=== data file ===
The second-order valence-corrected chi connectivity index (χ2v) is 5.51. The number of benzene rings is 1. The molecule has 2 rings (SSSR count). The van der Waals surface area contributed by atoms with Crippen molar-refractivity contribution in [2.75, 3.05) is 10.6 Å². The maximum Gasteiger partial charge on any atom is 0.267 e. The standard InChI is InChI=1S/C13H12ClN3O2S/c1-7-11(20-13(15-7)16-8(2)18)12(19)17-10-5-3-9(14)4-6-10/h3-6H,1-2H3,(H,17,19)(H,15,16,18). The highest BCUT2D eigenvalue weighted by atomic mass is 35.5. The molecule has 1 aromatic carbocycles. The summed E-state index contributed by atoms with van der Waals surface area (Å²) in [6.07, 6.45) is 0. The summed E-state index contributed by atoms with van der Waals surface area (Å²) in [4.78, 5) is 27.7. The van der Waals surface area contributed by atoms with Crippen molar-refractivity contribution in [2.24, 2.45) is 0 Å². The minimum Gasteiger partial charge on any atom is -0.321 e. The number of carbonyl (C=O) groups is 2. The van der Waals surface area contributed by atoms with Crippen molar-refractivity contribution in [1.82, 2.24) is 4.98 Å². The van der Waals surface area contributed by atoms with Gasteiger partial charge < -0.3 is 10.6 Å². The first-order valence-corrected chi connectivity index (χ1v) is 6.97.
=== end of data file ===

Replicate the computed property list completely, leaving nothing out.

The second-order valence-corrected chi connectivity index (χ2v) is 5.51. The number of benzene rings is 1. The molecule has 2 rings (SSSR count). The van der Waals surface area contributed by atoms with Crippen molar-refractivity contribution in [2.75, 3.05) is 10.6 Å². The maximum Gasteiger partial charge on any atom is 0.267 e. The standard InChI is InChI=1S/C13H12ClN3O2S/c1-7-11(20-13(15-7)16-8(2)18)12(19)17-10-5-3-9(14)4-6-10/h3-6H,1-2H3,(H,17,19)(H,15,16,18). The highest BCUT2D eigenvalue weighted by atomic mass is 35.5. The molecule has 1 aromatic carbocycles. The summed E-state index contributed by atoms with van der Waals surface area (Å²) in [6.07, 6.45) is 0. The summed E-state index contributed by atoms with van der Waals surface area (Å²) in [4.78, 5) is 27.7. The van der Waals surface area contributed by atoms with Crippen molar-refractivity contribution in [2.24, 2.45) is 0 Å². The minimum Gasteiger partial charge on any atom is -0.321 e. The number of carbonyl (C=O) groups is 2. The van der Waals surface area contributed by atoms with Crippen molar-refractivity contribution in [1.82, 2.24) is 4.98 Å². The van der Waals surface area contributed by atoms with Gasteiger partial charge < -0.3 is 10.6 Å². The first-order valence-corrected chi connectivity index (χ1v) is 6.97.